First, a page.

NORPAC also has supported Mr. Pallone with $10,000 in contributions this year, according to campaign filings.

But Mr. Booker is the candidate that many Jewish voters have embraced, said Richard Gordon, an attorney from New Jersey and past president of the American Jewish Congress.

“Cory Booker is someone we have watched grow up,” Mr. Gordon said. “There was a tremendous amount of pent up excitement about what his future was going to be.”

Write to Heather Haddon at heather.haddon@wsj.com

A version of this article appeared July 29, 2013, on page A15 in the U.S. edition of The Wall Street Journal, with the headline: Booker Taps Jewish Ties In Senate Race.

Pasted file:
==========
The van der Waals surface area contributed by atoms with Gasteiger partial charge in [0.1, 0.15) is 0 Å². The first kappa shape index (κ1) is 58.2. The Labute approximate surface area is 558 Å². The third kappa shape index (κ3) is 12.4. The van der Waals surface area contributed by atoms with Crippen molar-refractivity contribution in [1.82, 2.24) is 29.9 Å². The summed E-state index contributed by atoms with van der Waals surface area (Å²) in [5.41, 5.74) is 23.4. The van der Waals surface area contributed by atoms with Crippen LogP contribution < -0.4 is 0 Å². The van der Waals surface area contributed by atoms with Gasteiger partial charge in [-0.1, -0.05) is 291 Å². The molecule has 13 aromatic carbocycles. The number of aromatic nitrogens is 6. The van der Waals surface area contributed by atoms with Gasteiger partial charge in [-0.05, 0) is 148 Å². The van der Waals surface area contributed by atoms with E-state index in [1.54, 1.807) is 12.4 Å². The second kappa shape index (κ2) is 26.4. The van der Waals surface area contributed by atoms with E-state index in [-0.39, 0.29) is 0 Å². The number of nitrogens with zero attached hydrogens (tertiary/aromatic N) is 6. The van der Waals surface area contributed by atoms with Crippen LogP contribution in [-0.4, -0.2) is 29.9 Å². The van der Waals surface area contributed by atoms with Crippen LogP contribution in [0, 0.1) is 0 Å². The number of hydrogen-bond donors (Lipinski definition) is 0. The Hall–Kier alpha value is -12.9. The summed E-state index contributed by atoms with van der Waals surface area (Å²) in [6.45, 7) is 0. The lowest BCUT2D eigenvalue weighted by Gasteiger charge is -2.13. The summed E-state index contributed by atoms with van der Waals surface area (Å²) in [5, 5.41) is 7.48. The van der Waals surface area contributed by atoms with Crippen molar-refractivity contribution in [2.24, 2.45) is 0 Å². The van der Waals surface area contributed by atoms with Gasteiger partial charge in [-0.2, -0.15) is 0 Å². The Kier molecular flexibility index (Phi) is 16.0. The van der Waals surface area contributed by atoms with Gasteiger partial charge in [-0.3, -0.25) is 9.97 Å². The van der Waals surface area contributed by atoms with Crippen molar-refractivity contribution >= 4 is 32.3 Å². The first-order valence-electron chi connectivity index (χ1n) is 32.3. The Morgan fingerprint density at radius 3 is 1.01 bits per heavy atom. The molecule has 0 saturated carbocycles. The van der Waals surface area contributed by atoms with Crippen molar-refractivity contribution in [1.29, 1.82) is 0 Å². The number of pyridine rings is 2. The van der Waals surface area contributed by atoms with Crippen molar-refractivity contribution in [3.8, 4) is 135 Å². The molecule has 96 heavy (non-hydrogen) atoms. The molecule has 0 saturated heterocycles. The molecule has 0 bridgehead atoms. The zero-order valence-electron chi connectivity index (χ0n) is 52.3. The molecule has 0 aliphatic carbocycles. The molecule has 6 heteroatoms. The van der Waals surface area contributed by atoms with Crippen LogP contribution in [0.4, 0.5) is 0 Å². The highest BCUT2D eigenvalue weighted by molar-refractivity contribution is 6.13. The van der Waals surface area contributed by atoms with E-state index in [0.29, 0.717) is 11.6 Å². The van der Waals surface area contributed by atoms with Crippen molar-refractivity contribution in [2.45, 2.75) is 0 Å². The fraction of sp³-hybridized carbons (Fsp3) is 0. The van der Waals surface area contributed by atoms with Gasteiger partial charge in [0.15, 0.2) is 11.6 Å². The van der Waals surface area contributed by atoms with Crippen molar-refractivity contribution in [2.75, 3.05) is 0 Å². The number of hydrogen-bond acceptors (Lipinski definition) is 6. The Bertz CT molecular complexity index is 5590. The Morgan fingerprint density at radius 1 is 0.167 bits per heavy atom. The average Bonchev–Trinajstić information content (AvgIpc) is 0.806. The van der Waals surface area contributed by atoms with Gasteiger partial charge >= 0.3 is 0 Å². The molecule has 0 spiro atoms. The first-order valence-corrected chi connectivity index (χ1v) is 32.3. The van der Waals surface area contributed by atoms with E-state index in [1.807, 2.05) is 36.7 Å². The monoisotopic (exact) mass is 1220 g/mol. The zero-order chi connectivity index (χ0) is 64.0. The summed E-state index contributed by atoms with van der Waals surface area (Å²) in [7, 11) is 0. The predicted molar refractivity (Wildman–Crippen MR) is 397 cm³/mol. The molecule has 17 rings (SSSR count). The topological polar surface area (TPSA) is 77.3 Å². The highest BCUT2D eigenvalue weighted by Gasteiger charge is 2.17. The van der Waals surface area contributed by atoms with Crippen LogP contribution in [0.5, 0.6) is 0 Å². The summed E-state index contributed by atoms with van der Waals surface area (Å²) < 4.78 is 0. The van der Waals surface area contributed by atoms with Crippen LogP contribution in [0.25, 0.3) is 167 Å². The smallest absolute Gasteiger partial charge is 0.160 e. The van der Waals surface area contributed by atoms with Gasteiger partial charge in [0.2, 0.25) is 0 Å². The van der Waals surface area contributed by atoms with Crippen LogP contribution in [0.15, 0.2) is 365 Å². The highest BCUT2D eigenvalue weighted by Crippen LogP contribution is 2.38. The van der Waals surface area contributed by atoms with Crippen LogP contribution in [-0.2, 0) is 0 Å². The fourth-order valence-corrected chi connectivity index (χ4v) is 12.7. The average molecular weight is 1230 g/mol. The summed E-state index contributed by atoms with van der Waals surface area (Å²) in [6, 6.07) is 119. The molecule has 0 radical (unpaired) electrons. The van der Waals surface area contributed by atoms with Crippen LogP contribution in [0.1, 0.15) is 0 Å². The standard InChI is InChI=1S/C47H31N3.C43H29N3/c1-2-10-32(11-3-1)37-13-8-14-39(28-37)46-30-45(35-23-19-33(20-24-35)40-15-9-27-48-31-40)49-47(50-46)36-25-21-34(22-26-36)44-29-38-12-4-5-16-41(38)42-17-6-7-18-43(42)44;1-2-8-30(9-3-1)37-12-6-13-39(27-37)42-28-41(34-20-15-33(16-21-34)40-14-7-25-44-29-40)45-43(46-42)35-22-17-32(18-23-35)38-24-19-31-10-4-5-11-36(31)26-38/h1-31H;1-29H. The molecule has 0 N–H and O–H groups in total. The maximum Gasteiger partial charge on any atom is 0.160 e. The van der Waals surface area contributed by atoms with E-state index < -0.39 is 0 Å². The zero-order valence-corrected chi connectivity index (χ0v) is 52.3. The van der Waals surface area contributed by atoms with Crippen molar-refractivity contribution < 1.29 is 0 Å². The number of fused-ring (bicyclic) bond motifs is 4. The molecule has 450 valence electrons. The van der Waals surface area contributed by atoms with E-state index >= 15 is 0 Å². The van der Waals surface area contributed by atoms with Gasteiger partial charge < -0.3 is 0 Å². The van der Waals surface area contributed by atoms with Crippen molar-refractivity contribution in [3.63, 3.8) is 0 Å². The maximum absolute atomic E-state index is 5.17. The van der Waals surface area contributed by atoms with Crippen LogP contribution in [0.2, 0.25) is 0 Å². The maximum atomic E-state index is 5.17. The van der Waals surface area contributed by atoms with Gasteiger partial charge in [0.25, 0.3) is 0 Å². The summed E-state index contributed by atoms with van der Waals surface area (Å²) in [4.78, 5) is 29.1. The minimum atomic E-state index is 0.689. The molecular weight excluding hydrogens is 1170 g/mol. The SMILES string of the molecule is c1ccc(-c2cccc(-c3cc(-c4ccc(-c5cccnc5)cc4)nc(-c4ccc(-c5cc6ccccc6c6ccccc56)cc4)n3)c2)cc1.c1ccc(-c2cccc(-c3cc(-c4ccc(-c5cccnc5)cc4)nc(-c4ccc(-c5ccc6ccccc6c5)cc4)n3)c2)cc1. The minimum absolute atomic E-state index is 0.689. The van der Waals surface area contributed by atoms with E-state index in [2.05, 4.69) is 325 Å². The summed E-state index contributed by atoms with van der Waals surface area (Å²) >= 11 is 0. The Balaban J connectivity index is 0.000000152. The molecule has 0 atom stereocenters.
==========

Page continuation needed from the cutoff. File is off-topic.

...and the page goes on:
Henry Isaacs Marketing | Isaac Hyman, Founder

 www.henryisaacs.net | info@henryisaacs.net | 646.833.8604


Jewish & Kosher | What’s The Deal?

Jewish & Kosher | What’s The Deal?

Jewish & Kosher | What's The Deal?Sometimes the best way to describe Jewish and Kosher is through a presentation that covers some of the burning questions out there. So we created one that helps say exactly what people are thinking and wondering. Yes, it may be a bit self-serving (we are a business after all!) but some of the slides show how the Jewish and kosher market is a group you don’t want to overlook these days!


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Arizona Is Fertile Ground for New York Matzo (New York Times)

Arizona Is Fertile Ground for New York Matzo (New York Times)

Arizona Hasid
Arizona Hasid